A guitar amp’s typical wattage ranges from 10-120W. There are definitely many guitar amps with power rating higher than 120W. However, those amps are not commonly used. Because they are too loud and also expensive. Amps with power rating between 10-120W is usually the range guitar players go for.

Pros of Using Bass Amp for Guitar

Now you know about both bass and guitar amps, why should you still go in for a bass amp?

Bass Amps Give Guitars a Unique tone

Some guitar players prefer bass amps for their guitar because it doesn’t sound like a guitar amp (obviously). And that’s the whole point.

The guitar tone generated from a bass amp has more depth, more low end, and less overdrive or distortion. It’s a unique sound compared to a guitar sound running through a guitar amp.

And as you already know, music is art. And as long as you love the tone of a guitar played through a bass amp, then definitely go for it.

Fender Bassman, for instance, is a bass amp that became very popular because many guitar players preferred its unique sound. And although for bass guitars, it is now mostly identified with electric guitars.

Check out this video of a guitar player playing his guitar through the Fender Rumble 25W Bass Amp (Amazon) I mentioned earlier.

Get more bass from guitars with single-coil pickups.

If you own a guitar with single-coil pickups such as the Fender Player Stratocaster (on Amazon) or anything similar, you have probably noticed how thin the guitar sounds. Guitars with single-coil pickups usually lack a lot of bass in their tone. And using a bass amp is an excellent way to compensate for that. 

Using a bass amp will boost the bass frequencies in guitars with single-coil pickups and make them more present. So if you own a guitar with single-coil pickups, it’s actually a good idea to pick up a bass amp if you’re looking for a guitar sound with more depth to it.

Cons of Using Bass Amp for Guitar

Ok. So why would you NOT want to go in for a bass amp for your electric guitar?

Inability to overdrive/distort your guitar’s sound.

Bass amps do a great job with electric guitars, except that sometimes, they produce sounds that are just too clean. 

Guitar amps are designed in such a way that they begin to overdrive and distort a guitar signal as you increase the gain or volume of the amp. It’s an intentional feature made by guitar amp manufacturers. And that’s because it’s a sound desired by guitar players.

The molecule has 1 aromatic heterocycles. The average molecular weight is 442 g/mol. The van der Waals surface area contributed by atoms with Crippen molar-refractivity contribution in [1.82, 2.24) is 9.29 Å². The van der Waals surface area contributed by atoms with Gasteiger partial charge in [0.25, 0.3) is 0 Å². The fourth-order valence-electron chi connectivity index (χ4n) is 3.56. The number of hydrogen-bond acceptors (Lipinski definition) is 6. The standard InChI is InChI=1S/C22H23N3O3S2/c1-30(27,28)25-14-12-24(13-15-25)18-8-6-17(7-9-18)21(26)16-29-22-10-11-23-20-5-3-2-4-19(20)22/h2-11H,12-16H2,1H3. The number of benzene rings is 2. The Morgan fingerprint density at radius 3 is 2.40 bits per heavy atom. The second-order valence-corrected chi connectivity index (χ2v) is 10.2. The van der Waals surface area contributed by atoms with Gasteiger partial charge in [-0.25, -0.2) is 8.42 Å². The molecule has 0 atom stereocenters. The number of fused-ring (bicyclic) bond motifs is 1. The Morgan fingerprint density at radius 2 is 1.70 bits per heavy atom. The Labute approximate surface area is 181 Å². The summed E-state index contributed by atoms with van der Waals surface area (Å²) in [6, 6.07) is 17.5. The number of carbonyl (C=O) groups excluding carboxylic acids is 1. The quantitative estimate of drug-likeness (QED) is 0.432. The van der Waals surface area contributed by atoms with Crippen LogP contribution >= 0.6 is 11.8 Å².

This is not the case for bass amps. Bass amps are designed to amplify a bass guitar’s sound with little to no distortion at all. There are few bass amps that provide some form of overdrive or distortion when you increase the preamp gain. However, even those amps do not provide enough overdrive that guitar players like.

Most bass amps don’t have built-in effects.

Many modern solid-state guitar amps have built-in effects. Effects like reverb, delay, and chorus are quite common in many guitar amps. For this reason, guitar players are able to get a decent tone from guitar amps without the need to use effect pedals or multi-FX processors. 

This is not the case for bass amps. Bass amps usually don’t have built-in effects. And even if they do, they are not effects that are really useful and needed by guitar players. 

Is it bad to plug a guitar into a bass amp?

It’s not bad and dangerous to use a bass amp for guitar. Bass amps are powerful enough to handle a guitar signal without any possible damage. 

As we’ve already discussed, bass amps have bigger speakers and are usually more powerful than guitar amps. And a guitar signal cannot possibly damage a guitar. They are more than powerful to handle any signal thrown at them.

Using a guitar amp for bass guitar is rather dangerous and bad for the guitar amp. That’s because guitar amps can’t handle low frequencies. And just as I explained in my article on how bass damage speakers, the low bass frequencies can blow your guitar amp speakers.

Tips for using Bass Amp for Guitar

Here are a few tips on how to effectively use your bass amp with your guitar.

Adjust Tone Control on Bass Amp

Just as the name depicts, tone control essentially controls the tone of the signal coming into the amp. What tone control on amps does is that it allows you to boost or reduce certain frequencies till you get a tone you actually like.

The reason why this is important is that bass amps were obviously not made for guitars. And you may not like how it sounds right off the bat. So you want to spend some time tweaking the tone control knobs to calibrate the bass amp to sound good for your guitar. 

Many bass amps have only two tone control knobs. At the same time, some bass amps have up to five-tone control knobs. And this allows you to have more control over the tone.

There is no right or wrong way to adjust the tone control settings on your amp. Just adjust it until you’re satisfied with the sound you’re getting from the amp.

Use an EQ Pedal

Many guitar players don’t own an EQ pedal. And that’s because they don’t consider it to be relevant. However, EQ pedals are one of the most versatile pedals you can possibly own in your guitar rig. And we have an article exclusively on EQ pedals. You should definitely check it out here.

Using an EQ pedal is one sure way to even have more control over the tone you get from a bass amp. With an EQ pedal, you’ll be able to adjust the bass amp’s frequency response. You can cut some of the muddy frequencies from the bass amp and boost certain frequencies that will make your guitar sound even great through them.

Use Overdrive/Distortion Pedal

As I mentioned earlier, bass amps cannot drive or distort your guitar. They are not designed that way. So if you’re looking for an overdriven or distorted tone, you need an Overdrive or Distortion pedal.